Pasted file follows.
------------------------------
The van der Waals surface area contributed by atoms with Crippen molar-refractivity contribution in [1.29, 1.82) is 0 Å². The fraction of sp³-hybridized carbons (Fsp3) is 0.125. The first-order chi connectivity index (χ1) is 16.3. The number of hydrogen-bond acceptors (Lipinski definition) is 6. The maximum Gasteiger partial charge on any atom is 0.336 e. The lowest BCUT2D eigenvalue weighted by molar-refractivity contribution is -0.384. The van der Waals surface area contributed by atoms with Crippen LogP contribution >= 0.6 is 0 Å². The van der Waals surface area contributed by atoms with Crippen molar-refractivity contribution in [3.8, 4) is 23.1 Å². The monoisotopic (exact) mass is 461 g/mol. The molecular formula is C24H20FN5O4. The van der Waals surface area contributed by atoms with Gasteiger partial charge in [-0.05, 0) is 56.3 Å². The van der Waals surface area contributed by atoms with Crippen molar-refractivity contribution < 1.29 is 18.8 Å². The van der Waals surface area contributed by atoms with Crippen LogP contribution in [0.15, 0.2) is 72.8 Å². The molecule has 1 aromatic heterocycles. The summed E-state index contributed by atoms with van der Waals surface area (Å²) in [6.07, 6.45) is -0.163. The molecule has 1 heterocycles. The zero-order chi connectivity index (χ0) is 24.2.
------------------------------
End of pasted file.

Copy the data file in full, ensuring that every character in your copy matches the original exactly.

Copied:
The van der Waals surface area contributed by atoms with Crippen molar-refractivity contribution in [1.29, 1.82) is 0 Å². The fraction of sp³-hybridized carbons (Fsp3) is 0.125. The first-order chi connectivity index (χ1) is 16.3. The number of hydrogen-bond acceptors (Lipinski definition) is 6. The maximum Gasteiger partial charge on any atom is 0.336 e. The lowest BCUT2D eigenvalue weighted by molar-refractivity contribution is -0.384. The van der Waals surface area contributed by atoms with Crippen LogP contribution >= 0.6 is 0 Å². The van der Waals surface area contributed by atoms with Crippen molar-refractivity contribution in [3.8, 4) is 23.1 Å². The monoisotopic (exact) mass is 461 g/mol. The molecular formula is C24H20FN5O4. The van der Waals surface area contributed by atoms with Gasteiger partial charge in [-0.05, 0) is 56.3 Å². The van der Waals surface area contributed by atoms with Crippen molar-refractivity contribution < 1.29 is 18.8 Å². The van der Waals surface area contributed by atoms with Crippen LogP contribution in [0.15, 0.2) is 72.8 Å². The molecule has 1 aromatic heterocycles. The summed E-state index contributed by atoms with van der Waals surface area (Å²) in [6.07, 6.45) is -0.163. The molecule has 1 heterocycles. The zero-order chi connectivity index (χ0) is 24.2.